With Bellini’s ‘Il pirata’ Giordani moves into Italian and immediately starts to sound far more at home. Though his French is quite creditable, it is rather careful and only in Italian do you feel that his is able to communicate with ease. Gualtiero in ‘Il Pirata’ was written for Rubini, a tenor who could extend his voice to top F (the F at the top of the soprano clef!). Rubini created a number of Bellini roles.


Whilst these operas have famously come to be associated in the 20th century with the re-discovery of the soprano voices necessary to perform them, it is perhaps illuminating to consider what happened to the tenor roles in two of the period’s most iconic operas ‘Norma’ and ‘Lucia di Lamermoor’. When coloratura sopranos started transposing the title role of Lucia down, so that they could insert more passages in a stratospheric tessitura, this had the effect (probably unintentional) of enabling the tenor part to continue to be sung in the later 19th century by tenors who had ceased to use a falsetto/head voice extension to their voice. As anyone knows, who has heard the opera in its original keys, the tenor part is just as difficult and quite as stratospheric as the soprano; one effect of the general downward transposition of the opera was to move the focus more onto the soprano. The survival of ‘Norma’ in the repertory was partly because Pollione was written, by Donizetti, for a tenor who did not add an upward extension to his voice. The resulting tenor part, with few notes above the stave, is one which could reasonably be sung unchanged throughout the 19th century.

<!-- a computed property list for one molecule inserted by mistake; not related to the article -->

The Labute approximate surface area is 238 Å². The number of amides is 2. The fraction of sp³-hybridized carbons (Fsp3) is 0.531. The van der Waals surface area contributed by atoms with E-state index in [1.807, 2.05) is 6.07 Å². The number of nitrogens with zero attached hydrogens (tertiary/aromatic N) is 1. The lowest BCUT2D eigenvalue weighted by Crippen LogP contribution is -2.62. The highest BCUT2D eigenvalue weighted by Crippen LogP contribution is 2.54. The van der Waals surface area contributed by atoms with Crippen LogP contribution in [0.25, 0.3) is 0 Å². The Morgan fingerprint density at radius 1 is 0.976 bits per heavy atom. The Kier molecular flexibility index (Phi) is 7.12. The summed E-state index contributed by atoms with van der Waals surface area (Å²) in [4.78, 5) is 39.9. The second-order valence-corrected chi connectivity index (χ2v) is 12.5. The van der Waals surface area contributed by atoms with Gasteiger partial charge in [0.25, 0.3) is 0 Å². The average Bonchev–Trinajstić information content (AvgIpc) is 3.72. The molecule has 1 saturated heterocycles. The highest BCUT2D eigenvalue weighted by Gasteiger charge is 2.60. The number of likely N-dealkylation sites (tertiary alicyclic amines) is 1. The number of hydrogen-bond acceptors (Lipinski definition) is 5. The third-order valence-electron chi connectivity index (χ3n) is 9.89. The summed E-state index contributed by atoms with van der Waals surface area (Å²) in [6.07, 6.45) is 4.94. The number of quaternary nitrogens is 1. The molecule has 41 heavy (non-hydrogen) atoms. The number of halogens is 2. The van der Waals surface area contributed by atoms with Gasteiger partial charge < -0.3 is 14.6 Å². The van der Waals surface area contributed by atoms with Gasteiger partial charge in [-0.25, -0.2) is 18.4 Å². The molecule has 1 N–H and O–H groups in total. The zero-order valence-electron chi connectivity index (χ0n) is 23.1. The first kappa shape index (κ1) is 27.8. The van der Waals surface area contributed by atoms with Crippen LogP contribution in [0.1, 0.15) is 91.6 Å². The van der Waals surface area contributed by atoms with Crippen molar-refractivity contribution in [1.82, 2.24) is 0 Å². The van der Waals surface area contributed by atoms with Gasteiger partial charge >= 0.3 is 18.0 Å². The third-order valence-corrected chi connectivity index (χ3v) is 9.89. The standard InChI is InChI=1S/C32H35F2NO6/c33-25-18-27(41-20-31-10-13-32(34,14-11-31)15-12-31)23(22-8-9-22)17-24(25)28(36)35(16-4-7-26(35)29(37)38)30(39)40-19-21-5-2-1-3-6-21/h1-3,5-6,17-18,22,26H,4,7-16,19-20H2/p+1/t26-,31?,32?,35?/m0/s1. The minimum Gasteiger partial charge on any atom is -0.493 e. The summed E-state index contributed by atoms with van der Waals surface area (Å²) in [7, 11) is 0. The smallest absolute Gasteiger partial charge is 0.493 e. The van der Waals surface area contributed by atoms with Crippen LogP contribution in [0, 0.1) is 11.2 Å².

In order for Bellini’s ‘Il Pirata’ to survive, changes had to be made. Rubini’s tenor part goes up to the notorious high F, but the version of the opera common in the 20th century enabled the role to be sung by a tenor for whom C was the highest note. In his two arias from the opera Giordani displays fine technique in restoring some of the higher lying passages and singing them in good style as inserted decoration rather than trying to simply show off individual high notes. In this, Giordani shows a decent appreciation of the style necessary to render these arias correctly.


Giordani now follows with two more unusual items. Bellini’s ‘Torna, vezzosa Fillide’ is an early chamber aria written whilst he was staging his first opera ‘Bianco e Fernando’ in Naples. It is a charming aria and its chamber scale enables Giordani to sing the complicated filigree of the tenor part with ease. This is followed by an aria from Pacini’s ‘La fidanzata corse’ (from 1842). Pacini was a popular composer in the earlier parts of the 19th century but in the 1830s he suffered a number of set-backs which prevented him from writing operas for more than five years. When he did return to opera composing, it was to find that he could not compete with the rising star of Verdi.


Rather oddly, instead of following on with his Verdi group, Giordani inserts the Flower song from Bizet’s ‘Carmen’. Dating from 1875 it is stylistically at odds with its surroundings in Giordano’s programme and receives a careful but creditable performance.


With Verdi we reach the beginnings of the modern tenor. Giordani seems most at ease in these earlier Verdi roles, where the tenor needs to preserve some agility. And he gives fine performances of Oronte’s ‘I Lombardi all prima crociata’ and Rodolfo’s ‘Quando le sere al placido’ from ‘Luisa Miller’.